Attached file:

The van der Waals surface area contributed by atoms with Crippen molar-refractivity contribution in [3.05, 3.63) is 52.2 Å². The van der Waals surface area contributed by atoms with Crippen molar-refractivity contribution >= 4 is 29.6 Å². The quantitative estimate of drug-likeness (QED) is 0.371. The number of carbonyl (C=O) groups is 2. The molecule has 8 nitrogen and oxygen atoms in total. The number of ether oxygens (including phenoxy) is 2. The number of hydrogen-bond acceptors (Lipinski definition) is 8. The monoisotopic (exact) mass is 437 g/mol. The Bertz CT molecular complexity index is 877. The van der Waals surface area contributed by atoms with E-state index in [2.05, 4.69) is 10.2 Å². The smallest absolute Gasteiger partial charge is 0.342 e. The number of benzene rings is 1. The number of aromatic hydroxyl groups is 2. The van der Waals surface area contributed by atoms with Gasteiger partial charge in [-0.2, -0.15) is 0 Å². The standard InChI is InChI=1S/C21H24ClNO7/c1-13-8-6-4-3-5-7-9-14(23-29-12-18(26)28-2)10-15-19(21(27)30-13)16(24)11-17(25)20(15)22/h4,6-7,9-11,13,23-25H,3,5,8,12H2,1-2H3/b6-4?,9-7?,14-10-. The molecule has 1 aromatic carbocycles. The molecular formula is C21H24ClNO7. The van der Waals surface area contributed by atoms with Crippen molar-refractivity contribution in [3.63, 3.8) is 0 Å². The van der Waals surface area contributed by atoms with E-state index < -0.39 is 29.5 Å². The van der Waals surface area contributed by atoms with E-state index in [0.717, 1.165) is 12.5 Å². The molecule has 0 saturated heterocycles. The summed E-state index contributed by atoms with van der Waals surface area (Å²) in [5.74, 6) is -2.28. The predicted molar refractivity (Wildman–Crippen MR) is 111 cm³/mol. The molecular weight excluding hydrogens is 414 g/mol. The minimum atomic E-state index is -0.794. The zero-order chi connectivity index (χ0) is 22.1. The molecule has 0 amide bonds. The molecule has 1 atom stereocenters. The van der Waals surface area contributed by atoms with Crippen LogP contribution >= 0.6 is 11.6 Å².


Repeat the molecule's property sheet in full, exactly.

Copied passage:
The van der Waals surface area contributed by atoms with Crippen molar-refractivity contribution in [3.05, 3.63) is 52.2 Å². The van der Waals surface area contributed by atoms with Crippen molar-refractivity contribution >= 4 is 29.6 Å². The quantitative estimate of drug-likeness (QED) is 0.371. The number of carbonyl (C=O) groups is 2. The molecule has 8 nitrogen and oxygen atoms in total. The number of ether oxygens (including phenoxy) is 2. The number of hydrogen-bond acceptors (Lipinski definition) is 8. The monoisotopic (exact) mass is 437 g/mol. The Bertz CT molecular complexity index is 877. The van der Waals surface area contributed by atoms with E-state index in [2.05, 4.69) is 10.2 Å². The smallest absolute Gasteiger partial charge is 0.342 e. The number of benzene rings is 1. The number of aromatic hydroxyl groups is 2. The van der Waals surface area contributed by atoms with Gasteiger partial charge in [-0.2, -0.15) is 0 Å². The standard InChI is InChI=1S/C21H24ClNO7/c1-13-8-6-4-3-5-7-9-14(23-29-12-18(26)28-2)10-15-19(21(27)30-13)16(24)11-17(25)20(15)22/h4,6-7,9-11,13,23-25H,3,5,8,12H2,1-2H3/b6-4?,9-7?,14-10-. The molecule has 1 aromatic carbocycles. The molecular formula is C21H24ClNO7. The van der Waals surface area contributed by atoms with Crippen molar-refractivity contribution in [3.63, 3.8) is 0 Å². The van der Waals surface area contributed by atoms with E-state index < -0.39 is 29.5 Å². The van der Waals surface area contributed by atoms with E-state index in [0.717, 1.165) is 12.5 Å². The molecule has 0 saturated heterocycles. The summed E-state index contributed by atoms with van der Waals surface area (Å²) in [5.74, 6) is -2.28. The predicted molar refractivity (Wildman–Crippen MR) is 111 cm³/mol. The molecular weight excluding hydrogens is 414 g/mol. The minimum atomic E-state index is -0.794. The zero-order chi connectivity index (χ0) is 22.1. The molecule has 0 amide bonds. The molecule has 1 atom stereocenters. The van der Waals surface area contributed by atoms with Crippen LogP contribution >= 0.6 is 11.6 Å².